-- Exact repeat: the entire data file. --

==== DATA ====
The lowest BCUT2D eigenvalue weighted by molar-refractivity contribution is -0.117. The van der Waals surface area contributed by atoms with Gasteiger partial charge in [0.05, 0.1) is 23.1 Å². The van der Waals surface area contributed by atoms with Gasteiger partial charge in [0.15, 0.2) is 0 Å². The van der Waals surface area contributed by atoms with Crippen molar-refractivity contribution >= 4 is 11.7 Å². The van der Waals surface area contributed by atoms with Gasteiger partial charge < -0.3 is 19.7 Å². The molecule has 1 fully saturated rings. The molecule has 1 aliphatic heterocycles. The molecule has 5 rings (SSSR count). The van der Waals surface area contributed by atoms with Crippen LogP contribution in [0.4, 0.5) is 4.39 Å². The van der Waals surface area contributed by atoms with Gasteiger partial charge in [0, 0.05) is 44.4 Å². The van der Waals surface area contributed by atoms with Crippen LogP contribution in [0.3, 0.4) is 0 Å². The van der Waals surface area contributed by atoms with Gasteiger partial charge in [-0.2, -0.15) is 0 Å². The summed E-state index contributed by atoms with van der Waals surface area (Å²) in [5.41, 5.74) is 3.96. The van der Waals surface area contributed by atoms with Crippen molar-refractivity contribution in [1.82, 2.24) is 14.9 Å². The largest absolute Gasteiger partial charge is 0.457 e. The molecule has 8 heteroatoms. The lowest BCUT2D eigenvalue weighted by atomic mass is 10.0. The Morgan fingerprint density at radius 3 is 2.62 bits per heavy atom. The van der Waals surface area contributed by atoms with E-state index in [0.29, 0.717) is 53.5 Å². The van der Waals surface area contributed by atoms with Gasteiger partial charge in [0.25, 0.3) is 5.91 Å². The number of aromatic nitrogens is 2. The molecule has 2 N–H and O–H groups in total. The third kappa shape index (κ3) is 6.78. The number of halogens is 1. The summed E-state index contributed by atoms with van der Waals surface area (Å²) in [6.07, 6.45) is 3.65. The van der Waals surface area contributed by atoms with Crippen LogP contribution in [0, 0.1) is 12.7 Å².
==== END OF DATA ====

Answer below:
The lowest BCUT2D eigenvalue weighted by molar-refractivity contribution is -0.117. The van der Waals surface area contributed by atoms with Gasteiger partial charge in [0.05, 0.1) is 23.1 Å². The van der Waals surface area contributed by atoms with Gasteiger partial charge in [0.15, 0.2) is 0 Å². The van der Waals surface area contributed by atoms with Crippen molar-refractivity contribution >= 4 is 11.7 Å². The van der Waals surface area contributed by atoms with Gasteiger partial charge < -0.3 is 19.7 Å². The molecule has 1 fully saturated rings. The molecule has 1 aliphatic heterocycles. The molecule has 5 rings (SSSR count). The van der Waals surface area contributed by atoms with Crippen LogP contribution in [0.4, 0.5) is 4.39 Å². The van der Waals surface area contributed by atoms with Gasteiger partial charge in [0, 0.05) is 44.4 Å². The van der Waals surface area contributed by atoms with Crippen LogP contribution in [0.3, 0.4) is 0 Å². The van der Waals surface area contributed by atoms with Gasteiger partial charge in [-0.2, -0.15) is 0 Å². The summed E-state index contributed by atoms with van der Waals surface area (Å²) in [5.41, 5.74) is 3.96. The van der Waals surface area contributed by atoms with Crippen molar-refractivity contribution in [1.82, 2.24) is 14.9 Å². The largest absolute Gasteiger partial charge is 0.457 e. The molecule has 8 heteroatoms. The lowest BCUT2D eigenvalue weighted by atomic mass is 10.0. The Morgan fingerprint density at radius 3 is 2.62 bits per heavy atom. The van der Waals surface area contributed by atoms with E-state index in [0.29, 0.717) is 53.5 Å². The van der Waals surface area contributed by atoms with Gasteiger partial charge in [0.25, 0.3) is 5.91 Å². The number of aromatic nitrogens is 2. The molecule has 2 N–H and O–H groups in total. The third kappa shape index (κ3) is 6.78. The number of halogens is 1. The summed E-state index contributed by atoms with van der Waals surface area (Å²) in [6.07, 6.45) is 3.65. The van der Waals surface area contributed by atoms with Crippen LogP contribution in [0, 0.1) is 12.7 Å².